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Amarnath Amarasingam
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Amarnath Amarasingam is a Social Science and Humanities Research Council of Canada (SSHRC) Post-Doctoral Fellow in the Resilience Research Centre at Dalhousie University, and also teaches at Wilfrid Laurier University and the University of Waterloo. He is the author of Pain, Pride, and Politics: Sri Lankan Tamil Activism in Canada (under contract with The University of Georgia Press). His research interests are in diaspora politics, post-war reconstruction, surveillance, social movements, radicalization and terrorism, media studies, and the sociology of religion. Add him as a friend on Facebook or follow him on Twitter.

He is the editor of The Stewart/Colbert Effect: Essays on the Real Impacts of Fake News and Religion and the New Atheism: A Critical Appraisal. He is also the author of several peer-reviewed articles and book chapters, has presented papers at over forty national and international conferences, and has contributed op-ed pieces to Al-Jazeera English, The Daily Beast, The Toronto Star, The Huffington Post and Groundviews. He can be reached at

Entries by Amarnath Amarasingam

An Open Letter to Tarek Fatah: Can You Sit This One Out?

(4) Comments | Posted December 3, 2014 | 11:57 AM

Dear Tarek,

Early yesterday, a friend sent me a message linked to a Facebook post you had put up. Unsurprisingly, he attached an "lol" to it. I'm accustomed to your posts, usually calling this or that individual an Islamist or attaching the Muslim Brotherhood label to some harmless and well-meaning...

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Can Comedy Fight Religious Bigotry?

(2) Comments | Posted October 3, 2013 | 11:04 AM

I did not expect The Muslims Are Coming! to bring tears to my eyes. It was supposed to be a (film about) comedy after all, a film about the absurdity of Islamophobia in the United States, and about the role of comedy in combating stereotypes and generalizations about...

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The Prophet Is Dead: Juche and the Future of North Korea

(9) Comments | Posted December 19, 2011 | 5:50 PM

As the North Korean government announces the death of Kim Jong-il, the future of the "hermit kingdom," along with its 25 million people, remains largely uncertain. It is no secret that life under the Dear Leader was no picnic. Just this month, over 40 human rights organizations, marking...

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Black July: Remembering the 1983 Riots in Sri Lanka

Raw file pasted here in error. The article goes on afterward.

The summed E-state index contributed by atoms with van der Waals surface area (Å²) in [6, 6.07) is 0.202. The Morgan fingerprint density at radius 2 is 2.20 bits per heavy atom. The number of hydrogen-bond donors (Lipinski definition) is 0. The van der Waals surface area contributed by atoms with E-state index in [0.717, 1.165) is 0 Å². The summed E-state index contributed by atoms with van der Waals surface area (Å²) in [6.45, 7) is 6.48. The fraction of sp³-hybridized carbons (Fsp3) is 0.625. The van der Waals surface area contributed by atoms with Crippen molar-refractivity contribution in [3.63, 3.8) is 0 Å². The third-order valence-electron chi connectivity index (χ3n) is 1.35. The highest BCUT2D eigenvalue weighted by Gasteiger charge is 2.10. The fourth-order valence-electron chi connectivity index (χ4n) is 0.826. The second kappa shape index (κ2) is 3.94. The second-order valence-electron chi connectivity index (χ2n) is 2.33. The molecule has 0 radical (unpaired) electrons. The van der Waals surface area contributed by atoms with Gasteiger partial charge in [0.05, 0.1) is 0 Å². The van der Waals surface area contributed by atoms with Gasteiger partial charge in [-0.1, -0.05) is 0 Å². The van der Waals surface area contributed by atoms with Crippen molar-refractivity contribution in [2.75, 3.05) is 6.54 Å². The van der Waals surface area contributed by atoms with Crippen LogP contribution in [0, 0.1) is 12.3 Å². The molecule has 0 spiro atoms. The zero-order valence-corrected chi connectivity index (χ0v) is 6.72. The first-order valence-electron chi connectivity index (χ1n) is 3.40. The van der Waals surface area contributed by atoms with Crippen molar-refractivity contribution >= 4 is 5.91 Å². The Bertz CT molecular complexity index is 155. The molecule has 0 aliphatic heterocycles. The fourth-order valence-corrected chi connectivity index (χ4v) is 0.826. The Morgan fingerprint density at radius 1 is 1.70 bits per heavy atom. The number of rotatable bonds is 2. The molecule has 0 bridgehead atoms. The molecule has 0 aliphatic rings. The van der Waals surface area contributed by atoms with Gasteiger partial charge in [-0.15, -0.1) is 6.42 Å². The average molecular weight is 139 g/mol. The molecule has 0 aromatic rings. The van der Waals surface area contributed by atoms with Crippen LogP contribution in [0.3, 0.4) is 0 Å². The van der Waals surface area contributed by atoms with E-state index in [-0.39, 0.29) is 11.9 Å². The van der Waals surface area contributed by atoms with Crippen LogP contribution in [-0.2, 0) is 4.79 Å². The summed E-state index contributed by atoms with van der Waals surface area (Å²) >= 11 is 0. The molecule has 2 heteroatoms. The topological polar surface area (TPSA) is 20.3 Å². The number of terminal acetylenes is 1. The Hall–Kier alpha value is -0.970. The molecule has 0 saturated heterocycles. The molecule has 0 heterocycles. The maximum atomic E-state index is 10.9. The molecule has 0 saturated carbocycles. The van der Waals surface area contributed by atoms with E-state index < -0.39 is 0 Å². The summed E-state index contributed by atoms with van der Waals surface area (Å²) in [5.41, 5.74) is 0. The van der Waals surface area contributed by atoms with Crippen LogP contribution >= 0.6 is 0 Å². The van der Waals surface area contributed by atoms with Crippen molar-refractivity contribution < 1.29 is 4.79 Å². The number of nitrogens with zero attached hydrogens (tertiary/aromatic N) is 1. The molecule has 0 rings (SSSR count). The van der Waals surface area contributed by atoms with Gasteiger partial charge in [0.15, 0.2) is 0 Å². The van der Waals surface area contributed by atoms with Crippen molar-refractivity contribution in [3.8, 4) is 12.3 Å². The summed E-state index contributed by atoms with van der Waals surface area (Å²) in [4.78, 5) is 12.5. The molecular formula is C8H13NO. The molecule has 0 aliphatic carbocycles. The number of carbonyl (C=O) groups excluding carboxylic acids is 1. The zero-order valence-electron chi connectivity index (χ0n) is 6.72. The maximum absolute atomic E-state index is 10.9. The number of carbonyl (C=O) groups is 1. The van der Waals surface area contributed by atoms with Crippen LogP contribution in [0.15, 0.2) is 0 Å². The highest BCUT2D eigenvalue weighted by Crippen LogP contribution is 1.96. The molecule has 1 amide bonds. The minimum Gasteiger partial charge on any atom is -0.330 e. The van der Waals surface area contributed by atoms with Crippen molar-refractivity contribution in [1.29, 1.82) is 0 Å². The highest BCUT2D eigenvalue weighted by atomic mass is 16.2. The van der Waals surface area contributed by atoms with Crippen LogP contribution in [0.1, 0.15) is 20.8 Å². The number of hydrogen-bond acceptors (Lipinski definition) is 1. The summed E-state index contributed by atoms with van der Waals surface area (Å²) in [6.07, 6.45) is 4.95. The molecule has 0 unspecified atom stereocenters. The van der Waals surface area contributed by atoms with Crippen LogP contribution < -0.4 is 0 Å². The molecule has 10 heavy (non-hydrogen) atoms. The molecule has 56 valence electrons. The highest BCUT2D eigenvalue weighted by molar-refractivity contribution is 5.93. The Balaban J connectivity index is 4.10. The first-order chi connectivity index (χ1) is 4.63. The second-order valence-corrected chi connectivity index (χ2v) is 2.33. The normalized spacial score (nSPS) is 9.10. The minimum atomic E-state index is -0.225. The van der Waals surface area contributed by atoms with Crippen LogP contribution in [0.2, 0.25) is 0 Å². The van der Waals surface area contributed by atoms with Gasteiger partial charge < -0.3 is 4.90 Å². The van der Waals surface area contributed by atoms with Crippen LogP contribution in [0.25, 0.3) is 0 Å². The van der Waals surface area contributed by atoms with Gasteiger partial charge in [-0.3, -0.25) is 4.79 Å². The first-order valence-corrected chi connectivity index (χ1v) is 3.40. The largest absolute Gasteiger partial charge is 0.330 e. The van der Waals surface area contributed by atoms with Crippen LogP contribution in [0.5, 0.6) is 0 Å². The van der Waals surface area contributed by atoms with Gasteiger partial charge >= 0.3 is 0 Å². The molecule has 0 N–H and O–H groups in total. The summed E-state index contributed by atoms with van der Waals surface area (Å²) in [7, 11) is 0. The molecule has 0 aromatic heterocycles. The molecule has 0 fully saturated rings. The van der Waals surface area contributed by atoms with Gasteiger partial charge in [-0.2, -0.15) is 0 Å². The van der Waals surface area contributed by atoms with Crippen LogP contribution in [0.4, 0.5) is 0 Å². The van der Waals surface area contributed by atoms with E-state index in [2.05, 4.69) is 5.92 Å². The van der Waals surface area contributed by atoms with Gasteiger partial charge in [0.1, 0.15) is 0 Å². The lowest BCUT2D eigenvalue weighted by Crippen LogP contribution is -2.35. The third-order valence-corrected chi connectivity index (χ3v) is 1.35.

(6) Comments | Posted July 23, 2011 | 10:56 AM

"Shoot! I am telling you, shoot! Shoot and run!" Seelan bellowed. Seelan was demanding that his childhood friend Aruna kill him and escape. Aruna saw tears in Seelan's eyes as Aruna pointed the gun and fired. Seelan collapsed dead.

A sudden death in the small village of...

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Post-War Sri Lanka: Rethinking Reconciliation

(6) Comments | Posted June 20, 2011 | 10:52 AM

As my doctoral dissertation deals with Sri Lankan Tamil activism in Canada, I was asked by a few people why I had not yet weighed in on the recent Channel 4 documentary, Sri Lanka's Killing Fields, which in conjunction with the United Nations Report released in...

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Is President Obama a Sellout?

(19) Comments | Posted May 30, 2011 | 9:00 AM

The fear of the sellout is rampant among many ethnic and racial groups in the United States and Canada. When members of these communities enter positions of privilege, they indeed become objects of pride and admiration, but these feelings are often accompanied by a nervous uncertainty as to whether they...

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With Reason on Their Side: Is Secularism a Movement?

(107) Comments | Posted May 19, 2011 | 10:04 AM

With news last week that Pitzer College, a small liberal arts college in California, is instituting the first ever major in "secular studies," it is clear that sociologists need to catch up with what is rapidly becoming a "movement" of sorts. It goes without saying that the study...

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Nationalism, Cricket and the Religio-Politics of Sport

(11) Comments | Posted April 5, 2011 | 9:08 PM